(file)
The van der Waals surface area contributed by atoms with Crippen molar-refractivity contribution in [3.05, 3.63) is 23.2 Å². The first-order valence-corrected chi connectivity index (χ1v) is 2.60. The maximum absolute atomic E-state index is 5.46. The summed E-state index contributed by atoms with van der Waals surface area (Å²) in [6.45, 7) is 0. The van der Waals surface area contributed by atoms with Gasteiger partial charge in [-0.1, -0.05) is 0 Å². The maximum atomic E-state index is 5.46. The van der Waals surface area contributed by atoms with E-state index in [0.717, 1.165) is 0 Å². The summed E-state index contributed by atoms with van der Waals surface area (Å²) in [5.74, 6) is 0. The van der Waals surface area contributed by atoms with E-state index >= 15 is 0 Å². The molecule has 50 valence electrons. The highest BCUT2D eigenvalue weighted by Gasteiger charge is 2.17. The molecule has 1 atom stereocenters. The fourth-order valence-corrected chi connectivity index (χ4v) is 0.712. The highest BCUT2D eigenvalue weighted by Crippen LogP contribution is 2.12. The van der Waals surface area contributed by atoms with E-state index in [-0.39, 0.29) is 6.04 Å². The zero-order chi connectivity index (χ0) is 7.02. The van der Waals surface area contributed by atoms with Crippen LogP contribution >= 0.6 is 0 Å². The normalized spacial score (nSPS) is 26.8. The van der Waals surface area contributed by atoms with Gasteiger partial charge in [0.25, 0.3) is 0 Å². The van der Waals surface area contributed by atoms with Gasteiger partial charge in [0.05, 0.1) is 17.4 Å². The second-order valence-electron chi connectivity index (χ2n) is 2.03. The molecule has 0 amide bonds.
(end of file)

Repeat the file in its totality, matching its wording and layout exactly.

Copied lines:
The van der Waals surface area contributed by atoms with Crippen molar-refractivity contribution in [3.05, 3.63) is 23.2 Å². The first-order valence-corrected chi connectivity index (χ1v) is 2.60. The maximum absolute atomic E-state index is 5.46. The summed E-state index contributed by atoms with van der Waals surface area (Å²) in [6.45, 7) is 0. The van der Waals surface area contributed by atoms with Gasteiger partial charge in [-0.1, -0.05) is 0 Å². The maximum atomic E-state index is 5.46. The van der Waals surface area contributed by atoms with E-state index in [0.717, 1.165) is 0 Å². The summed E-state index contributed by atoms with van der Waals surface area (Å²) in [5.74, 6) is 0. The van der Waals surface area contributed by atoms with E-state index >= 15 is 0 Å². The molecule has 50 valence electrons. The highest BCUT2D eigenvalue weighted by Gasteiger charge is 2.17. The molecule has 1 atom stereocenters. The fourth-order valence-corrected chi connectivity index (χ4v) is 0.712. The highest BCUT2D eigenvalue weighted by Crippen LogP contribution is 2.12. The van der Waals surface area contributed by atoms with E-state index in [-0.39, 0.29) is 6.04 Å². The zero-order chi connectivity index (χ0) is 7.02. The van der Waals surface area contributed by atoms with Crippen LogP contribution >= 0.6 is 0 Å². The normalized spacial score (nSPS) is 26.8. The van der Waals surface area contributed by atoms with Gasteiger partial charge in [0.25, 0.3) is 0 Å². The van der Waals surface area contributed by atoms with Gasteiger partial charge in [0.05, 0.1) is 17.4 Å². The second-order valence-electron chi connectivity index (χ2n) is 2.03. The molecule has 0 amide bonds.